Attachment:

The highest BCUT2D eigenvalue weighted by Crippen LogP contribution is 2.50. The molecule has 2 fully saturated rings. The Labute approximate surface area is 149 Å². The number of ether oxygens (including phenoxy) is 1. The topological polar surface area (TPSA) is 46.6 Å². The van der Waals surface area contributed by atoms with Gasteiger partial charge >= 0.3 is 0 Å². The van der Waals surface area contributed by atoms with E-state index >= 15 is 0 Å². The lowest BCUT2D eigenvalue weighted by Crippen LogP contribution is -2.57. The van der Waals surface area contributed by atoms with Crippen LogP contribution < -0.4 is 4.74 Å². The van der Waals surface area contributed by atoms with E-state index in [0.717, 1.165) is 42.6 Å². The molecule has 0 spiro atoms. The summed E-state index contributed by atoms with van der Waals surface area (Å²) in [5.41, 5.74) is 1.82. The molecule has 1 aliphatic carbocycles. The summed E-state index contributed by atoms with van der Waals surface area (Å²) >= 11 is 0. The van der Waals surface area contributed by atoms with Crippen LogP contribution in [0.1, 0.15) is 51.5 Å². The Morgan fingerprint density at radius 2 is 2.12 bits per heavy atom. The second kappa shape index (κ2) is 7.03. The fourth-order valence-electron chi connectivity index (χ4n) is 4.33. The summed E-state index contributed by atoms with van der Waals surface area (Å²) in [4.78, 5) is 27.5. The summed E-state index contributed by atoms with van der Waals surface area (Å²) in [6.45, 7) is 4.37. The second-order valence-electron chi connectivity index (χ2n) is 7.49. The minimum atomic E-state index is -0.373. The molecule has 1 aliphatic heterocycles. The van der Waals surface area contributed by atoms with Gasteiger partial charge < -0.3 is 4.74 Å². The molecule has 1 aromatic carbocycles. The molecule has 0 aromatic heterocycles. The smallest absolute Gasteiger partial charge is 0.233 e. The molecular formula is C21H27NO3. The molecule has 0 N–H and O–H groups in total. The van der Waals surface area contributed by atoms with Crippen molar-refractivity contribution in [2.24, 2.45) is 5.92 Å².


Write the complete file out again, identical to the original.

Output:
The highest BCUT2D eigenvalue weighted by Crippen LogP contribution is 2.50. The molecule has 2 fully saturated rings. The Labute approximate surface area is 149 Å². The number of ether oxygens (including phenoxy) is 1. The topological polar surface area (TPSA) is 46.6 Å². The van der Waals surface area contributed by atoms with Gasteiger partial charge >= 0.3 is 0 Å². The van der Waals surface area contributed by atoms with E-state index >= 15 is 0 Å². The lowest BCUT2D eigenvalue weighted by Crippen LogP contribution is -2.57. The van der Waals surface area contributed by atoms with Crippen LogP contribution < -0.4 is 4.74 Å². The van der Waals surface area contributed by atoms with E-state index in [0.717, 1.165) is 42.6 Å². The molecule has 0 spiro atoms. The summed E-state index contributed by atoms with van der Waals surface area (Å²) in [5.41, 5.74) is 1.82. The molecule has 1 aliphatic carbocycles. The summed E-state index contributed by atoms with van der Waals surface area (Å²) >= 11 is 0. The van der Waals surface area contributed by atoms with Crippen LogP contribution in [0.1, 0.15) is 51.5 Å². The Morgan fingerprint density at radius 2 is 2.12 bits per heavy atom. The second kappa shape index (κ2) is 7.03. The fourth-order valence-electron chi connectivity index (χ4n) is 4.33. The summed E-state index contributed by atoms with van der Waals surface area (Å²) in [4.78, 5) is 27.5. The summed E-state index contributed by atoms with van der Waals surface area (Å²) in [6.45, 7) is 4.37. The second-order valence-electron chi connectivity index (χ2n) is 7.49. The minimum atomic E-state index is -0.373. The molecule has 1 aliphatic heterocycles. The van der Waals surface area contributed by atoms with Gasteiger partial charge < -0.3 is 4.74 Å². The molecule has 1 aromatic carbocycles. The molecule has 0 aromatic heterocycles. The smallest absolute Gasteiger partial charge is 0.233 e. The molecular formula is C21H27NO3. The molecule has 0 N–H and O–H groups in total. The van der Waals surface area contributed by atoms with Crippen molar-refractivity contribution in [2.24, 2.45) is 5.92 Å².